IDEAS Academy doesn’t have finals. Finals, usually, are big examinations detailing everything learned at the end of a semester. When IDEAS students tell people that they don’t take these tests, there is generally some sort of disbelief of learning, like if we aren’t tested, we aren’t going to be prepared for the ‘real world’.
But what IDEAS does instead of finals prepares students for the real world better than checking that they can memorize facts thrown at them in a classroom. All IDEAS students, every year, are pushed to create two projects that showcase their passions.
Starting in September, students at IDEAS pick a discipline that they want to further explore. This could be a creative outlet, like dance or music, or an academic outlet, like science or history. From there, they construct a driving question. This question has to be open-ended; the answer can’t be a simple yes or no. That question is what pushes into the research phase, where students pick a type of essay to showcase what they’ve learned from professional models, news articles, and other resources in order to come up with an answer to their driving question. This semester, some driving questions were; “What is suburbia’s effect on our culture and our youth?” “How is suburbia portrayed in film and literature, and does that portrayal have any correlation to real life?” and “How do different aspects of human sexuality shape the way we look at different genders and races?”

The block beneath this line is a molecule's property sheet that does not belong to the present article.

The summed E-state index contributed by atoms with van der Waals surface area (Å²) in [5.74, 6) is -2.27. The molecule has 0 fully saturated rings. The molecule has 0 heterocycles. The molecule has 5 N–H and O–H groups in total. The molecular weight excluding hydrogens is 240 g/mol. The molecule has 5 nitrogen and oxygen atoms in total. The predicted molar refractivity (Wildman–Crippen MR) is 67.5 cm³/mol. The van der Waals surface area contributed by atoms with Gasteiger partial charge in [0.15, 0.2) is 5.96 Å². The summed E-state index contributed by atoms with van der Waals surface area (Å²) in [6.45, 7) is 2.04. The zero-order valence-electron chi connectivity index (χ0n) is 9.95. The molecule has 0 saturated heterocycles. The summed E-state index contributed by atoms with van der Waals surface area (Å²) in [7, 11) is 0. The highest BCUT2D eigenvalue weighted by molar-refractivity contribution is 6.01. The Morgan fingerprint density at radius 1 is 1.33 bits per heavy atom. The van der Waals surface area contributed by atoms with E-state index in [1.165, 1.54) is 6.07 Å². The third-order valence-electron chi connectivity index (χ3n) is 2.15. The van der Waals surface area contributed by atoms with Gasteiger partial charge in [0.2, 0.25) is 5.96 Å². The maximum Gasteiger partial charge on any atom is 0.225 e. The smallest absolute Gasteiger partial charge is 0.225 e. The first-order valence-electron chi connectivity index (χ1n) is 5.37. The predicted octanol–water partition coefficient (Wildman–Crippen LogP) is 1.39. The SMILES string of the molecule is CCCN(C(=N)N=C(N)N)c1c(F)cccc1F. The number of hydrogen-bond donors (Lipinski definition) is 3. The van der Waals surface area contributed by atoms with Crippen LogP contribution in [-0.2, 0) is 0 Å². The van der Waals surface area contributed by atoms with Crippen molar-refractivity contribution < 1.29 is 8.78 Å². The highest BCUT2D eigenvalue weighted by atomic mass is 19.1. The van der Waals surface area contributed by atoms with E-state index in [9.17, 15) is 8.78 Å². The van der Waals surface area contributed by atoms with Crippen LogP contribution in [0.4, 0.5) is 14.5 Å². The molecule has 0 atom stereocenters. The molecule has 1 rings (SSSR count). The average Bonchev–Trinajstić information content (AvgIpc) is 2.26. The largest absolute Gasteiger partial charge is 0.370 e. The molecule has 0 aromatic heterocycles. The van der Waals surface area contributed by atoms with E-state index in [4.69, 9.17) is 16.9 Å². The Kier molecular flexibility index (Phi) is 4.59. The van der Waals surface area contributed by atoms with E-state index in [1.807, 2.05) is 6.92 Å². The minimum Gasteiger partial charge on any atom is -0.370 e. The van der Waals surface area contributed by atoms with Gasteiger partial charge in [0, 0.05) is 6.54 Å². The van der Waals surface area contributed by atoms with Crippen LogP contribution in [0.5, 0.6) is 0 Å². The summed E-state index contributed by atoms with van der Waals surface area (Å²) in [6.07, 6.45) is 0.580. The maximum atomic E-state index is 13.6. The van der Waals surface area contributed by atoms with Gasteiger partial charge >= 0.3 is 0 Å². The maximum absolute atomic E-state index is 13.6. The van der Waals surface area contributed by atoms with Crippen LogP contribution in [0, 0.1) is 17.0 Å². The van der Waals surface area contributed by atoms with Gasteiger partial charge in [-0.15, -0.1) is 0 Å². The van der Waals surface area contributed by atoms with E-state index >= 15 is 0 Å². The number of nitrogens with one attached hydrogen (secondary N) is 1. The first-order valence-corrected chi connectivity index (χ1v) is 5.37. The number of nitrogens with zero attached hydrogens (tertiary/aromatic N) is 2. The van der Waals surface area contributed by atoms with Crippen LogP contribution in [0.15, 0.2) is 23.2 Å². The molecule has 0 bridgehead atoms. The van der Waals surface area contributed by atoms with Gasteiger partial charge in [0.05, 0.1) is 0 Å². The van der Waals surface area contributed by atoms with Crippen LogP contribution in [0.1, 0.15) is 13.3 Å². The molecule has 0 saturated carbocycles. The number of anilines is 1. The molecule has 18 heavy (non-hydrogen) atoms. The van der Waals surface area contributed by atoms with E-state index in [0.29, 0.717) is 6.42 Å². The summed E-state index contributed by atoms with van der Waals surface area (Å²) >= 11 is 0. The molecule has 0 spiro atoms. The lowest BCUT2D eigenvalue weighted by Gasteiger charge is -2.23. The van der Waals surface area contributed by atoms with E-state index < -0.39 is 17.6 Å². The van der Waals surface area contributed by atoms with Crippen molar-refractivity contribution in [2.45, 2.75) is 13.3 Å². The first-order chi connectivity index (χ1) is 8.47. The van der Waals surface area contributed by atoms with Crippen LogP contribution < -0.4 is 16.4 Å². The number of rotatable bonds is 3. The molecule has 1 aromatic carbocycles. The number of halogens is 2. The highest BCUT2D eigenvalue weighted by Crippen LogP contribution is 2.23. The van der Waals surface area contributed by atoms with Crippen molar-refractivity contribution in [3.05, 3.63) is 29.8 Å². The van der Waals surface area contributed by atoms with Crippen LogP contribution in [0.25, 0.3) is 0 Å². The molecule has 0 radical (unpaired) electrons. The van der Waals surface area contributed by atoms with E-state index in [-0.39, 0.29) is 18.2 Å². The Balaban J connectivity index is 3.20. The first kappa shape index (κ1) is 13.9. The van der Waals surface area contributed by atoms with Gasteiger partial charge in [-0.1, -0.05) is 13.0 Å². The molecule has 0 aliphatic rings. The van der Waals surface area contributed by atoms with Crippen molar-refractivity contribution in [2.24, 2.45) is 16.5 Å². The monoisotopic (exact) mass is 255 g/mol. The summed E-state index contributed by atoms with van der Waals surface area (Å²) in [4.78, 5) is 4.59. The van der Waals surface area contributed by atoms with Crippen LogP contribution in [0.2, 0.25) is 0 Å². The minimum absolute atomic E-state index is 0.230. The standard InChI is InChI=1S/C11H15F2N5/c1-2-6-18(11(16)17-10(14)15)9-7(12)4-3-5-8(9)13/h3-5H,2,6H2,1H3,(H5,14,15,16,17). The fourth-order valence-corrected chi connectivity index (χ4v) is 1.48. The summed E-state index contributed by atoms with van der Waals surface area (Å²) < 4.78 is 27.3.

The driving question, research, and essay feed into the creative process of the project. Students are advised by a teacher from their discipline throughout the creative process, but the execution of the project is completely student lead. In addition to the teacher’s feedback, students go through a workshop process where they show their project in its rough stages to their peers in order to revise and make their project the best it can be. The driving questions above lead into short films and concept art about suburbia and a performance art piece about hypersexuality.
After research, creation, and revision are finished, the students move on to presentation. IDEAS Academy has two times for presentation, called Exhibitions of Learning, in winter and spring. At Exhibitions, students present their projects to their peers, teachers, and community members. In the recent years, IDEAS Academy students have showcased work at the John Michael Kohler Arts Center, Jake’s Café, EBCO Artworks, and the Paradigm Annex.
As a junior at IDEAS, I’ve done four projects already. Currently, I’m half of a yearlong team working on a project of short films, art pieces, and creative writing about suburbia. I came from IDEAS partner middle school, Mosaic, so going into my freshman year, I had a pretty good handle of what was going to go on. I spent my freshman year doing visual art projects, one about upcycling and the other about feral children. Through doing those projects, I figured out that visual art wasn’t something I really wanted to go into. In my sophomore year, I started my first film project, and figured out that that was something I wanted to pursue, driving me to work on the short films this year. Being pushed to work on the things that I want to learn more about has helped me to think more about what I want to do in the future.